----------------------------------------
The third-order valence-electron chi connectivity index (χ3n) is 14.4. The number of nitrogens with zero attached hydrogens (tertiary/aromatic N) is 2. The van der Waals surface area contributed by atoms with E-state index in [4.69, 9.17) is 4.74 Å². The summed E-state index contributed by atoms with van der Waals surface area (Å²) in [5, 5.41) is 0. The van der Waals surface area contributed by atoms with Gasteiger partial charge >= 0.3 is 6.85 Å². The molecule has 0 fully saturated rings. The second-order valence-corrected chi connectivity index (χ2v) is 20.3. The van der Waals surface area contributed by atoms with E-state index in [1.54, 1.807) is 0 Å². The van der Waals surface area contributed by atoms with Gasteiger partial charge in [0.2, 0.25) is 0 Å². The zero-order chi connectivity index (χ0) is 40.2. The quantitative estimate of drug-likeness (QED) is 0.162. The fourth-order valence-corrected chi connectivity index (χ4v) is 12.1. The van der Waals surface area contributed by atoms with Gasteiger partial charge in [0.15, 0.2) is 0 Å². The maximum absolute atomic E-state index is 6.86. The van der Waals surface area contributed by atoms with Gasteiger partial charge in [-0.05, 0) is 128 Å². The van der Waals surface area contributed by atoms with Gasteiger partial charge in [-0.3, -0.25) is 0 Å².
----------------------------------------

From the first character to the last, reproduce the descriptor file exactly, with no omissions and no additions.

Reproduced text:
The third-order valence-electron chi connectivity index (χ3n) is 14.4. The number of nitrogens with zero attached hydrogens (tertiary/aromatic N) is 2. The van der Waals surface area contributed by atoms with E-state index in [4.69, 9.17) is 4.74 Å². The summed E-state index contributed by atoms with van der Waals surface area (Å²) in [5, 5.41) is 0. The van der Waals surface area contributed by atoms with Gasteiger partial charge >= 0.3 is 6.85 Å². The molecule has 0 fully saturated rings. The second-order valence-corrected chi connectivity index (χ2v) is 20.3. The van der Waals surface area contributed by atoms with E-state index in [1.54, 1.807) is 0 Å². The van der Waals surface area contributed by atoms with Gasteiger partial charge in [0.2, 0.25) is 0 Å². The zero-order chi connectivity index (χ0) is 40.2. The quantitative estimate of drug-likeness (QED) is 0.162. The fourth-order valence-corrected chi connectivity index (χ4v) is 12.1. The van der Waals surface area contributed by atoms with Gasteiger partial charge in [0.15, 0.2) is 0 Å². The maximum absolute atomic E-state index is 6.86. The van der Waals surface area contributed by atoms with Gasteiger partial charge in [-0.05, 0) is 128 Å². The van der Waals surface area contributed by atoms with Gasteiger partial charge in [-0.3, -0.25) is 0 Å².